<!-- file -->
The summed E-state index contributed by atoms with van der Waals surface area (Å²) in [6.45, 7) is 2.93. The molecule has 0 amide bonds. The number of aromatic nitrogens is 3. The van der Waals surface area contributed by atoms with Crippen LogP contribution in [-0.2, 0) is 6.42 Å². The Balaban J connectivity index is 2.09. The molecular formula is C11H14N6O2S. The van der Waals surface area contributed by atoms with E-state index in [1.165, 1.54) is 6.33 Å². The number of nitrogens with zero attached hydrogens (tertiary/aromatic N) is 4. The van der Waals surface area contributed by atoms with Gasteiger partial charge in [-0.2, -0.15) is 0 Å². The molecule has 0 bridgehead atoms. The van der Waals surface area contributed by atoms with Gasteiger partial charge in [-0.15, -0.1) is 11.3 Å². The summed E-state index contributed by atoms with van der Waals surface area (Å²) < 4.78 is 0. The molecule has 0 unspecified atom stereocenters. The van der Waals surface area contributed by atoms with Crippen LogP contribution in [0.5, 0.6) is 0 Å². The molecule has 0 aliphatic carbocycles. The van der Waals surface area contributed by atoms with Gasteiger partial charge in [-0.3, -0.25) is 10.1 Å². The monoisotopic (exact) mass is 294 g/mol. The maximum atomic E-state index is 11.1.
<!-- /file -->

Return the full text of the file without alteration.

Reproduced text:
The summed E-state index contributed by atoms with van der Waals surface area (Å²) in [6.45, 7) is 2.93. The molecule has 0 amide bonds. The number of aromatic nitrogens is 3. The van der Waals surface area contributed by atoms with Crippen LogP contribution in [-0.2, 0) is 6.42 Å². The Balaban J connectivity index is 2.09. The molecular formula is C11H14N6O2S. The van der Waals surface area contributed by atoms with E-state index in [1.165, 1.54) is 6.33 Å². The number of nitrogens with zero attached hydrogens (tertiary/aromatic N) is 4. The van der Waals surface area contributed by atoms with Gasteiger partial charge in [-0.2, -0.15) is 0 Å². The molecule has 0 bridgehead atoms. The van der Waals surface area contributed by atoms with Gasteiger partial charge in [-0.15, -0.1) is 11.3 Å². The summed E-state index contributed by atoms with van der Waals surface area (Å²) < 4.78 is 0. The molecule has 0 unspecified atom stereocenters. The van der Waals surface area contributed by atoms with Crippen LogP contribution in [0.5, 0.6) is 0 Å². The molecule has 0 aliphatic carbocycles. The van der Waals surface area contributed by atoms with Gasteiger partial charge in [-0.3, -0.25) is 10.1 Å². The monoisotopic (exact) mass is 294 g/mol. The maximum atomic E-state index is 11.1.